Companies that can continually increase their dividends over the years can be wonderful investments. The experience of the Goldman Sachs Rising Dividend Growth Fund, while by no means a comprehensive study on the topic, can still be an instructive example. The fund selects shares for its portfolio based on two main criterion. A share must have (1) annual dividend increases of at least 10% on average, and (2) a track record of at least 10 years of consecutive dividend growth. The fund calls this the “10/10 test.” Since its inception in March 2004, the fund has generated an annualised total…
Companies that can continually increase their dividends over the years can be wonderful investments. The experience of the Goldman Sachs Rising Dividend Growth Fund, while by no means a comprehensive study on the topic, can still be an instructive example.
The fund selects shares for its portfolio based on two main criterion. A share must have (1) annual dividend increases of at least 10% on average, and (2) a track record of at least 10 years of consecutive dividend growth. The fund calls this the “10/10 test.”
Since its inception in March 2004, the fund has generated an annualised total return of 8.75%, outpacing the S&P 500’s (a broad market index in the U.S.) total return of 7.88% over the same period.
Keeping the efficacy of investing in dividend-growers in mind, here are two shares in our local market that have had six years of consecutive annual dividend growth: Vicom Limited (SGX: V01) and Raffles Medical Group Ltd (SGX: R01).
Six years of dividend increases might not exactly be a stellar track record yet, but the duo have at least been doing something right. Here’s how their dividends have looked like since 2008:
Source: S&P Capital IQ
Vicom’s a testing and inspection outfit. Besides dominating the vehicle testing and inspection scene (it runs seven of nine such centres located in Singapore), the company’s services are also employed in fields as diverse as oil & gas, aerospace, marine, food, electronics, and construction amongst others.
The company’s latest earnings release saw its annual earnings per share for 2014 grow by 5.8%. While Vicom’s management is often tight-lipped about its future plans, the company’s at least confident about growth in the year ahead for parts of its business as seen from the following statement given in the earnings announcement:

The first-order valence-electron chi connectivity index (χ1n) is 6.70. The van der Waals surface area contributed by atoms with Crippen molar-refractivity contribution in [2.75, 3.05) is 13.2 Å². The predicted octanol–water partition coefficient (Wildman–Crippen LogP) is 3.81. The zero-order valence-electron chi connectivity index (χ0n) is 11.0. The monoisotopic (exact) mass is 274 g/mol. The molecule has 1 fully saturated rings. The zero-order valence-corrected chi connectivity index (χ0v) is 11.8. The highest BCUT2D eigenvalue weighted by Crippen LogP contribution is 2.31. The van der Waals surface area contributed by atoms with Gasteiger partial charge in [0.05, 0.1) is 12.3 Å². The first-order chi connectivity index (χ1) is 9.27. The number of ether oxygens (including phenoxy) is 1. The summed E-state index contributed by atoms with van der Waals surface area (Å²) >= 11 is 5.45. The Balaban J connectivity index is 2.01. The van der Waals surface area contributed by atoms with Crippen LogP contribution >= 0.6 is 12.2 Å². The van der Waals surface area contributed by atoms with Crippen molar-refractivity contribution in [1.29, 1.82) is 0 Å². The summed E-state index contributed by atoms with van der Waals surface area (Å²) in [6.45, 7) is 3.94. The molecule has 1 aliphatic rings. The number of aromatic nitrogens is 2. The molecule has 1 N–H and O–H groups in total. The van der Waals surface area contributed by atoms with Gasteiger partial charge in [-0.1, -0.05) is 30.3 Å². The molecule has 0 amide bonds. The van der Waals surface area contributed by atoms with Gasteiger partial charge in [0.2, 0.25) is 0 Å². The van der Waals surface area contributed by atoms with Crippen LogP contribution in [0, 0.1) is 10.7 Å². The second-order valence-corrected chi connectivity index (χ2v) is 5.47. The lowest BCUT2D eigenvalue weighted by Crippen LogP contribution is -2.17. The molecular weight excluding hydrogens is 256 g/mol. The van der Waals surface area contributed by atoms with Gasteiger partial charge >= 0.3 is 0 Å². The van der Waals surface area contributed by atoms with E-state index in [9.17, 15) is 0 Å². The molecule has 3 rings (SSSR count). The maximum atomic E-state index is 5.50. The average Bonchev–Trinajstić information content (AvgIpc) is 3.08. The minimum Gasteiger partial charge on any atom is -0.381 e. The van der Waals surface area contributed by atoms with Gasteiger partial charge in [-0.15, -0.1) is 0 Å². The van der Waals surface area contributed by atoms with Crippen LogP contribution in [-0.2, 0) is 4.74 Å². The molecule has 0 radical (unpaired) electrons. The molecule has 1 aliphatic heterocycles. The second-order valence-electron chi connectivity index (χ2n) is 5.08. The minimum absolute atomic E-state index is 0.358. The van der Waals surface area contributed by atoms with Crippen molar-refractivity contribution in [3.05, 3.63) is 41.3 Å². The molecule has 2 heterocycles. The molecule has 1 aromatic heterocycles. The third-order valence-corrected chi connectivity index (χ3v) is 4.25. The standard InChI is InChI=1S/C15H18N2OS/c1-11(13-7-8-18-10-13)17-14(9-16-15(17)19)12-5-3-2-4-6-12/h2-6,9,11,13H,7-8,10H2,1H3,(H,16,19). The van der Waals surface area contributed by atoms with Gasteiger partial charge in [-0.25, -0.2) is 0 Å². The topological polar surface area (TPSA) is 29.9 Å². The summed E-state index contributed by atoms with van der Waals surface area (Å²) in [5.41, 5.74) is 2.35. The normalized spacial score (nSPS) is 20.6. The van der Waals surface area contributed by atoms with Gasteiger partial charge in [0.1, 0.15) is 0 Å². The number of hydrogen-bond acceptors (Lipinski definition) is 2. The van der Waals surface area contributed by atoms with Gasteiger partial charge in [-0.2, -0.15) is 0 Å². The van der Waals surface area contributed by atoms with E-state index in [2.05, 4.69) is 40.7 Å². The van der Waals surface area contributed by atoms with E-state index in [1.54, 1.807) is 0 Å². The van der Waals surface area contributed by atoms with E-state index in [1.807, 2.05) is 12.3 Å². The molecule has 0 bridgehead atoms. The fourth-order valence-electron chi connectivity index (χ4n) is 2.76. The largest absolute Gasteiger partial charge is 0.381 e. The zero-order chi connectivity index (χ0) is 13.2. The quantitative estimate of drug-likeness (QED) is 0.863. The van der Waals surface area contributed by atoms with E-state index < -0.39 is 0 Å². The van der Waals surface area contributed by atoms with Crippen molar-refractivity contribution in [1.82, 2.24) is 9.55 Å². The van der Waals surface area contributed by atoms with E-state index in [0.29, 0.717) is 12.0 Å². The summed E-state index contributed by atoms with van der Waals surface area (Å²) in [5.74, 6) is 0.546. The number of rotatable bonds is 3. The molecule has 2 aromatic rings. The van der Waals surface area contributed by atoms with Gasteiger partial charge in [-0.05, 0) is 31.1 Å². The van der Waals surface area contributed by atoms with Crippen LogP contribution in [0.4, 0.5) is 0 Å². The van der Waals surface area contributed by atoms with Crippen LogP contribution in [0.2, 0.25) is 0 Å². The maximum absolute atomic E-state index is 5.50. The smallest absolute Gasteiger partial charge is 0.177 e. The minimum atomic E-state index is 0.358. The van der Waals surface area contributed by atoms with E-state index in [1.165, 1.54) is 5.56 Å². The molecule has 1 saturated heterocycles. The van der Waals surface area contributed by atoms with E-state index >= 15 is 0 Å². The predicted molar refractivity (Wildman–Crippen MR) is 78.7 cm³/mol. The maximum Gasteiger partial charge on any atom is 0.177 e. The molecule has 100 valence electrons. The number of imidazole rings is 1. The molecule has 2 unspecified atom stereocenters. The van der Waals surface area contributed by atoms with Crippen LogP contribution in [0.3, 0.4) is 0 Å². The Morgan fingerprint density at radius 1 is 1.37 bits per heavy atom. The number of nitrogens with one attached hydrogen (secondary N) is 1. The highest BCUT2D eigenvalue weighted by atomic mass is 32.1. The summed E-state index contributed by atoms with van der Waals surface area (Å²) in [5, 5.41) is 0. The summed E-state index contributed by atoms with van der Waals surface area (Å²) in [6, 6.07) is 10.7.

“The demand for the vehicle testing services is expected to moderate as more vehicles are expected to be deregistered in the year. The non-vehicle business is expected to grow even though competition remains keen.”
Moving on, Raffles Medical Group’s a healthcare provider which operates more than 100 clinics and medical centres across Singapore. The company’s flagship is Raffles Hospital, which provides tertiary medical care.
2014 saw the company kick in with top-line growth of 10%. Meanwhile, profit grew by 6.5% after adjusting for one-off gains in 2013. Two of Raffles Medical’s clearest drivers of future growth are its expansion of Raffles Hospital and the construction of a medical/retail centre at Holland Village.
According to updates about the two given in Raffles Medical’s latest fiscal fourth-quarter earnings release earlier this month, the Raffles Hospital extension – which would see the hospital’s gross floor area increase by nearly 80% – has already started construction works. Once completed in the first quarter of 2017, the extension “will offer significant scope for Raffles Hospital’s expansion and growth over the next 10 years.”
As for the Holland Village project, construction is already well underway and it’s slated for an opening in the first quarter of 2016. The building will have 65,000 square feet of space of which 9,000’s “dedicated to medical and specialist services for both local and expatriate patients.” The remaining floor area will be occupied by tenants offering banking, lifestyle, and F&B services.
A Fool’s take
Both Vicom and Raffles Medical have a nice history of consecutive dividend increases and potential room for future growth. These are good signs pointing to their ability to continue growing their dividends.
But crucially, investors shouldn’t stop there. The companies’ balance sheet and cash-flow dynamics would also need carefully study.
In addition, the matter of valuation should also be of concern. There’s no use getting nice dividend increases if our capital’s being eroded due to expensive shares being brought down to earth – a share’s total return (dividends plus capital gains) is what’s important.
At Vicom and Raffles Medical’s current share prices of S$6.48 and S$3.92, they are carrying trailing price-to-earnings (PE) ratios of 19 and 32 respectively – these aren’t low valuations. For some perspective, the SPDR STI ETF (SGX: ES3), an exchange-traded fund which tracks Singapore’s market barometer the Straits Times Index (SGX: ^STI), is valued at just 14 times its trailing earnings.
Investors interested in the two companies would have to dig in further and weigh the risks and rewards.
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The information provided is for general information purposes only and is not intended to be personalised investment or financial advice. Motley Fool Singapore writer Chong Ser Jing owns shares in Vicom and Raffles Medical Group.